Quick Assessment With Recorded Future Malware Intel Cards
April 21, 2016 • Matt Kodama
Staying on top of new malware families and variants is critical intelligence for many threat teams.
However, these assessments often start with hours of tedious research, to gather and collate source information before the real analysis starts.
Sometimes the payoff is a swift verdict of “no significant risk to our organization” — a risk verdict that you can ideally reach with high confidence and the least possible time and effort. To speed up these assessments, we’ve added malware to our set of on-demand intelligence cards.
Malware Intel Cards summarize the intelligence from any web source, social media, and threat feeds captured by our service, and are continually updated in real time — a great starting point for making or updating a risk assessment.
Let’s take a closer look.
Identifying New Malware
If endpoints on your network run Adobe applications, you’re keeping an eye on malware targeting vulnerabilities in that software. And with good reason, since Adobe Flash Player provided eight of the top 10 vulnerabilities used by exploit kits in 2015.
As an example, let’s say you see Adobe in the Exploited Vulnerabilities section of the Cyber Daily and want to investigate.
Drilling down on CVE-2016-1019, you see reporting in social media that links the vulnerability to ransomware that might impact your company: “The latest Adobe Flash zero-day (CVE-2016-1019) was used to spread Cerber ransomware …”
The keywords “Cerber ransomware” are a pivot link to the Malware Intel Card for Cerber, which rolls up intelligence from more than 2,000 reported events involving this ransomware. More than 90% of this reporting occurred in the last 60 days, and more than half comes from social media.
The Malware Intel Card summarizes the historic reporting, highlights noteworthy recent reporting, and more.
For a firsthand look, you can see a live version of the Cerber Intel Card here. Analysts have access to different information through the same URL, depending whether or not they’re a Recorded Future customer. The link is identical for both users and non-users for easier sharing between key stakeholders.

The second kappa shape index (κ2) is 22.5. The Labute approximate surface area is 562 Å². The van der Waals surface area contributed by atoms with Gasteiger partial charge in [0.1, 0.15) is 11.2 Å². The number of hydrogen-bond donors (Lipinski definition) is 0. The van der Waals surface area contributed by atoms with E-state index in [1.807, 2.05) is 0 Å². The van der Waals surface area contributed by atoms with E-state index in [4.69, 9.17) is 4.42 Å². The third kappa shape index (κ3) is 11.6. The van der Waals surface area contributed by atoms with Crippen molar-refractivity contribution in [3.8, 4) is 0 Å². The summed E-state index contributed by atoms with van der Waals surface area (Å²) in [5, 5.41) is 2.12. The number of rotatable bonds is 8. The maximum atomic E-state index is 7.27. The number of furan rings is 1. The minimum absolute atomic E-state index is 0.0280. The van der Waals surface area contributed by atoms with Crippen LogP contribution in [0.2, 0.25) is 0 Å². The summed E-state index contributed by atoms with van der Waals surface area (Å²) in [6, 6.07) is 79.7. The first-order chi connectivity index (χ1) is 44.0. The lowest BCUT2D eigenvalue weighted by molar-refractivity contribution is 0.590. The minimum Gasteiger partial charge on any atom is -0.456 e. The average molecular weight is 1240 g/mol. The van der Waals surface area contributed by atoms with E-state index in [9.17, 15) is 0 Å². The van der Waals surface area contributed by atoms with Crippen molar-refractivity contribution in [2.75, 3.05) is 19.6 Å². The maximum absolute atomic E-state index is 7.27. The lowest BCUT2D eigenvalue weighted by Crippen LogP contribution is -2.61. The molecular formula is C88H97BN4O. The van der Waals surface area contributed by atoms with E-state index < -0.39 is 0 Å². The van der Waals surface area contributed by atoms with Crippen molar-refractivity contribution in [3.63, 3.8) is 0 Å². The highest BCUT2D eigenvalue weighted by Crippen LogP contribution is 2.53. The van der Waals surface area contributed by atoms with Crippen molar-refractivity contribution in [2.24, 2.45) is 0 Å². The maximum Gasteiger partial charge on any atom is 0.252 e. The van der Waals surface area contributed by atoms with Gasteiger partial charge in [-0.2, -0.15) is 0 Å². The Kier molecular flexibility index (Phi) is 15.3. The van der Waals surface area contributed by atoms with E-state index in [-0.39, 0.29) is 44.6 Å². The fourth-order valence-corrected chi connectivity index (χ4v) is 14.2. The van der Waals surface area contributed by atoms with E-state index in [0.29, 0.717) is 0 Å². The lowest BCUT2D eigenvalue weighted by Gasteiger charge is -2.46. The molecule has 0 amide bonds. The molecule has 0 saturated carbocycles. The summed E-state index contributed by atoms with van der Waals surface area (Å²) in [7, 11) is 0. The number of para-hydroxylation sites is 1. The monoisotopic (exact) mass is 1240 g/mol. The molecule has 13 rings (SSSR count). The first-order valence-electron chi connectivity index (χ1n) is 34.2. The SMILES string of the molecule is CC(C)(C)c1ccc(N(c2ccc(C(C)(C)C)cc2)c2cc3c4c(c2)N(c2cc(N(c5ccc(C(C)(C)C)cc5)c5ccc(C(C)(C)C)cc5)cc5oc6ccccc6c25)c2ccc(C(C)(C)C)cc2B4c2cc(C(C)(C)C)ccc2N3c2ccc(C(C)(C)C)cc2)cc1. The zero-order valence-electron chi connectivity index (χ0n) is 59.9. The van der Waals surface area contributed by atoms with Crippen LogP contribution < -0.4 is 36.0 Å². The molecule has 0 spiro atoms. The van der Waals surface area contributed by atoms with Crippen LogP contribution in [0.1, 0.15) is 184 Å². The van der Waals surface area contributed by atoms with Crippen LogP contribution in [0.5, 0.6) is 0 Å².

What to Ask Recorded Future’s Malware Intel Cards
Every Intel Card shows a unique set of organized web data specific for the individual malware: total reference count and breakdown, cyber events involving that malware, related entities, recent references, and the first reference. With that said, we suggest asking yourself a few questions while reviewing a Recorded Future Malware Intel Card.
What’s the overall recent patterns of reporting about this malware?
Each Malware Intel Card displays two timelines of recent reporting involving the malware. The upper timeline, in blue, charts the total volume of recent reporting. The lower timeline charts only recent reporting of cyber attack and cyber exploit events involving the malware. Each day is colored with the historic risk signal criticality level (red is highest) to show at a glance the recent trends.
Recorded Future observed a large volume of reporting on Cerber starting about 40 days ago — but reports of incidents, infrastructure, and infections picked up about a week later, and reached the Important signal level on eight different days.
Is this malware related to products in my organization’s technology stack?
Scrolling down the Malware Intel Card, we find a grid of Related Entity lists. Adobe Flash Player has frequently been linked to Cerber, as we expect since we were tipped off by the link to CVE-2016-1019. But there’s much more.
This section helps you quickly scan what else is linked to the malware your are investigating — attack vectors and other malware families, vulnerabilities and exploit targets, and specific infrastructure and observables like IPs, domains, and hashes. Every related entity is a pivot to another Intel Card or a targeted search.
What’s the most recent reporting on this malware?
The Malware Intel Card ends with highlights of fine-grained information: the most recent reports involving Cerber from information security sites, social media, paste sites, dark web, and underground forums. Analysts can drill through into any of the detailed event reporting behind the Malware Intel Card. The highlights of recent observations give a taste of what’s available before digging into a deeper investigation.
Export Threat Data
Based on your initial assessment in Recorded Future, your next action could be to pivot back into your own closed and confidential data stores.
For example, you may pull the list of related CVE vulnerabilities and check their patch status in your VRM system.
Or, you may pull the related observables for searches against event logs. The Export action at the top of the Malware Intel Card dumps that threat data to pivot into your tool of choice.
With this real-time summary of malware threat intelligence, you can dive immediately into risk assessment without starting with data collection grunt work. This cuts the time wasted to confirm low-risk verdicts and high-risk malcode — and accelerates your investigation toward the ultimate payoff: specific behaviors and observables, and a course of action to detect and mitigate incidents.